Teaching Our Kids

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Aaron Reynolds is a junior at the University of Nevada.

He has to work full-time to pay the bills, all while attending school full-time.

"You gotta pay for classes, books, and then bills in-between classes. You know rent, power bills, electricity, all that stuff. It adds up quickly."

It should add up quickly.

According to one consumer survey released this week, the average college freshman will need to dish out an average of about 11-hundred dollars and it doesn't get much better for the following years.

BIGresearch for the National Retail Federation estimates that college expenses have increased by 33.8-percent in just the last year.

Ryan Davis, another Junior at Nevada, says he just had to jump in.

"I personally just go into debt with lots of student loans. I took several years off because I couldn't afford to do it and so that's why I'm 26 and only a junior."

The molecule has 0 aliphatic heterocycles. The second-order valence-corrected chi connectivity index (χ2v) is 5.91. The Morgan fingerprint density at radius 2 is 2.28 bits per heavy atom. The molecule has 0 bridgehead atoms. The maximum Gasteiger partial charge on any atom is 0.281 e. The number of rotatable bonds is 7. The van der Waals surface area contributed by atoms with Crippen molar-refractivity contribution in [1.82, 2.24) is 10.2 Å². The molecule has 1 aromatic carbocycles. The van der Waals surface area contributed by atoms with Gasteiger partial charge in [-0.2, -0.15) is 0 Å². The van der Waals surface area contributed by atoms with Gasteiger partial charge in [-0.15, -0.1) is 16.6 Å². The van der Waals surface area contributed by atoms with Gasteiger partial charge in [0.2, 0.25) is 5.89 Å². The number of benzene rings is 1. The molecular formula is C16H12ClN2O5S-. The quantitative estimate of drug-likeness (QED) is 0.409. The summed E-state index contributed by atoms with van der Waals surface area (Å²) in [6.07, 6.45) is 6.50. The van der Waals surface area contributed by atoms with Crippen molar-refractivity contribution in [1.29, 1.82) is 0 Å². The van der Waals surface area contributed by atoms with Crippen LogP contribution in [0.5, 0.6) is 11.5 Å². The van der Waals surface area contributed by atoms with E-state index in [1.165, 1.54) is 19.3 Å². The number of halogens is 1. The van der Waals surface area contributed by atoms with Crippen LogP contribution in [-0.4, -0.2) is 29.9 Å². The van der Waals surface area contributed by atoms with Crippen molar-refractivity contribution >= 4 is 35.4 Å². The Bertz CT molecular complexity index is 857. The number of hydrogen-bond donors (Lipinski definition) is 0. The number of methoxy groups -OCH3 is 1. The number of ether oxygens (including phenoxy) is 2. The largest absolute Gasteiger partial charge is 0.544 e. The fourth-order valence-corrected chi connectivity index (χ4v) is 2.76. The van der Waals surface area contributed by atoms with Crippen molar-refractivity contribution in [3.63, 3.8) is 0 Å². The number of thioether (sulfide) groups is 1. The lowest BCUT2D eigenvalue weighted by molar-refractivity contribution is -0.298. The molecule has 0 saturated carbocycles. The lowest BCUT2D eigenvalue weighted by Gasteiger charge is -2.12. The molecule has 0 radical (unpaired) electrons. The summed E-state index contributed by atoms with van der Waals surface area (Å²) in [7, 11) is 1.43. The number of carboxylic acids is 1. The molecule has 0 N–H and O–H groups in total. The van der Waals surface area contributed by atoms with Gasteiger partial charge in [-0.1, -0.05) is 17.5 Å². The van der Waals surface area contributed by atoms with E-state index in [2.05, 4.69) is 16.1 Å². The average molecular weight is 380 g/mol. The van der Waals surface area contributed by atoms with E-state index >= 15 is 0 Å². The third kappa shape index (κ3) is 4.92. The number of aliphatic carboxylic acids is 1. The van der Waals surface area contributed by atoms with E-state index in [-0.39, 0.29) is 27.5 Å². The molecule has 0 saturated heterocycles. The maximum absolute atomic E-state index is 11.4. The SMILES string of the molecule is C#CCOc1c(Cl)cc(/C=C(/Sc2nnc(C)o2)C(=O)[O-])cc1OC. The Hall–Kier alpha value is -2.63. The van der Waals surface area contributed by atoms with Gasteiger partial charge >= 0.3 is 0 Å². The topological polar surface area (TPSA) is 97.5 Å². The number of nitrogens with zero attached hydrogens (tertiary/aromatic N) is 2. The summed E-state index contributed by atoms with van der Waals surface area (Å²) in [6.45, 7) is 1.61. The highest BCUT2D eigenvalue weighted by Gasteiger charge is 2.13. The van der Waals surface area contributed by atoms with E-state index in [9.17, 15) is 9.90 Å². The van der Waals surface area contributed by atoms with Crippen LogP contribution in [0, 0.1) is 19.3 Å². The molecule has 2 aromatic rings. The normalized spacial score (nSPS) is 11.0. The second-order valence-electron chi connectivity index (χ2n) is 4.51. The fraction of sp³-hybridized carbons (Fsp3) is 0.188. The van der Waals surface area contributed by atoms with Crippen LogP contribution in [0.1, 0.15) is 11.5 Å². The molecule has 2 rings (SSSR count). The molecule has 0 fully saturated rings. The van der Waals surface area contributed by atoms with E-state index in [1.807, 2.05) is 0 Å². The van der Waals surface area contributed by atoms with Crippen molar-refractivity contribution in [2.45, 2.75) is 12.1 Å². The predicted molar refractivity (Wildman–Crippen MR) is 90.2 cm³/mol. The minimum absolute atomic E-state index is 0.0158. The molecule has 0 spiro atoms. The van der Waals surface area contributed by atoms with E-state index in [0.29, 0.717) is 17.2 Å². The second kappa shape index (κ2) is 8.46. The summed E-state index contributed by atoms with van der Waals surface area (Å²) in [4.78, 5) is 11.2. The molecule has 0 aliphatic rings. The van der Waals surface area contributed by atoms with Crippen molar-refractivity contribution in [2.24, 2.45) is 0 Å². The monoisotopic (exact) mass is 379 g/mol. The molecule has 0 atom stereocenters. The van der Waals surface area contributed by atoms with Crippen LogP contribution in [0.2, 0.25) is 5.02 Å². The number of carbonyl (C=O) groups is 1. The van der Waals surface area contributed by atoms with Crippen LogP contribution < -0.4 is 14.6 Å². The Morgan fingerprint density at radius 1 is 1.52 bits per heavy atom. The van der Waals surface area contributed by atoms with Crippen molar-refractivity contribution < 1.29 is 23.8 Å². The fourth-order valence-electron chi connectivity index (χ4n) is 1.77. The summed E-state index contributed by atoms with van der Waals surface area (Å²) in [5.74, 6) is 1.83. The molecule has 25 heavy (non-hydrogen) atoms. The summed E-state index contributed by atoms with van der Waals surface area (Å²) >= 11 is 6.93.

Books alone account for about 900-dollars throughout four years on campus... with one report by the government accountability office finding that textbook prices have increased by 186-percent since 1986.

Reynolds says he shops around, but it's not a simple process.

"It depends on the book. Sometimes it will be a really cheap paperback book, 15-to-20 dollars, and you can pick them up at any bookstore. Then other times it's huge textbooks and you're paying 200-to250 dollars for one book. So, it's kind of frustrating."

College students around the country will spent an estimated 34.4 billion dollars this year, combined with the 13.4 billion spent on younger students... the National Retail Federation says back to school shopping closely follows the un-matched spending power of Christmas.